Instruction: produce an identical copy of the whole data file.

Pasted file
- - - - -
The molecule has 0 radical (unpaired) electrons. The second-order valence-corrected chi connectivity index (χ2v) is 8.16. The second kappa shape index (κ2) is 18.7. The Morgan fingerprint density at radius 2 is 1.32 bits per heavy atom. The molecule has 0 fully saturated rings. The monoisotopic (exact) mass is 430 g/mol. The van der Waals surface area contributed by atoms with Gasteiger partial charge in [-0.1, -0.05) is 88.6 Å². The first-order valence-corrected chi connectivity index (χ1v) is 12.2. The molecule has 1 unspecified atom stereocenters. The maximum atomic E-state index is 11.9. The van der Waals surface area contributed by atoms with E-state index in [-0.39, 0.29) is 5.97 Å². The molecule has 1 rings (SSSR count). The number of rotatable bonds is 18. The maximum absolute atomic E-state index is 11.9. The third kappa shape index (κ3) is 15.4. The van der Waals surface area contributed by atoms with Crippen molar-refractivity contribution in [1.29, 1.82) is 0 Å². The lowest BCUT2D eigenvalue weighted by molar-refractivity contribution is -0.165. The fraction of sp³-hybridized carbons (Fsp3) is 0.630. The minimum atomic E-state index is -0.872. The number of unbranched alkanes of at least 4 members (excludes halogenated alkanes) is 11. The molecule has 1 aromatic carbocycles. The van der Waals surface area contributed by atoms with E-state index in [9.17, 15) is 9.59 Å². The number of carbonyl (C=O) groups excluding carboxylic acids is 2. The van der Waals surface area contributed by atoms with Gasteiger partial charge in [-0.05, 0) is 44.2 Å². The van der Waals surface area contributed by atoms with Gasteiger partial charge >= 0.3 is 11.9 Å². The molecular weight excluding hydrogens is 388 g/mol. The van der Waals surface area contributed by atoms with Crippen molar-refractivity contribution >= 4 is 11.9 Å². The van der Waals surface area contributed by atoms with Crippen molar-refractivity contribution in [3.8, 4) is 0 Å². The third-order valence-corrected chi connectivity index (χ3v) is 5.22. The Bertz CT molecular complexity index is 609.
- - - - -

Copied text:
The molecule has 0 radical (unpaired) electrons. The second-order valence-corrected chi connectivity index (χ2v) is 8.16. The second kappa shape index (κ2) is 18.7. The Morgan fingerprint density at radius 2 is 1.32 bits per heavy atom. The molecule has 0 fully saturated rings. The monoisotopic (exact) mass is 430 g/mol. The van der Waals surface area contributed by atoms with Gasteiger partial charge in [-0.1, -0.05) is 88.6 Å². The first-order valence-corrected chi connectivity index (χ1v) is 12.2. The molecule has 1 unspecified atom stereocenters. The maximum atomic E-state index is 11.9. The van der Waals surface area contributed by atoms with E-state index in [-0.39, 0.29) is 5.97 Å². The molecule has 1 rings (SSSR count). The number of rotatable bonds is 18. The maximum absolute atomic E-state index is 11.9. The third kappa shape index (κ3) is 15.4. The van der Waals surface area contributed by atoms with Crippen molar-refractivity contribution in [1.29, 1.82) is 0 Å². The lowest BCUT2D eigenvalue weighted by molar-refractivity contribution is -0.165. The fraction of sp³-hybridized carbons (Fsp3) is 0.630. The minimum atomic E-state index is -0.872. The number of unbranched alkanes of at least 4 members (excludes halogenated alkanes) is 11. The molecule has 1 aromatic carbocycles. The van der Waals surface area contributed by atoms with E-state index in [9.17, 15) is 9.59 Å². The number of carbonyl (C=O) groups excluding carboxylic acids is 2. The van der Waals surface area contributed by atoms with Gasteiger partial charge in [-0.05, 0) is 44.2 Å². The van der Waals surface area contributed by atoms with Gasteiger partial charge >= 0.3 is 11.9 Å². The molecular weight excluding hydrogens is 388 g/mol. The van der Waals surface area contributed by atoms with Crippen molar-refractivity contribution >= 4 is 11.9 Å². The van der Waals surface area contributed by atoms with Crippen molar-refractivity contribution in [3.8, 4) is 0 Å². The third-order valence-corrected chi connectivity index (χ3v) is 5.22. The Bertz CT molecular complexity index is 609.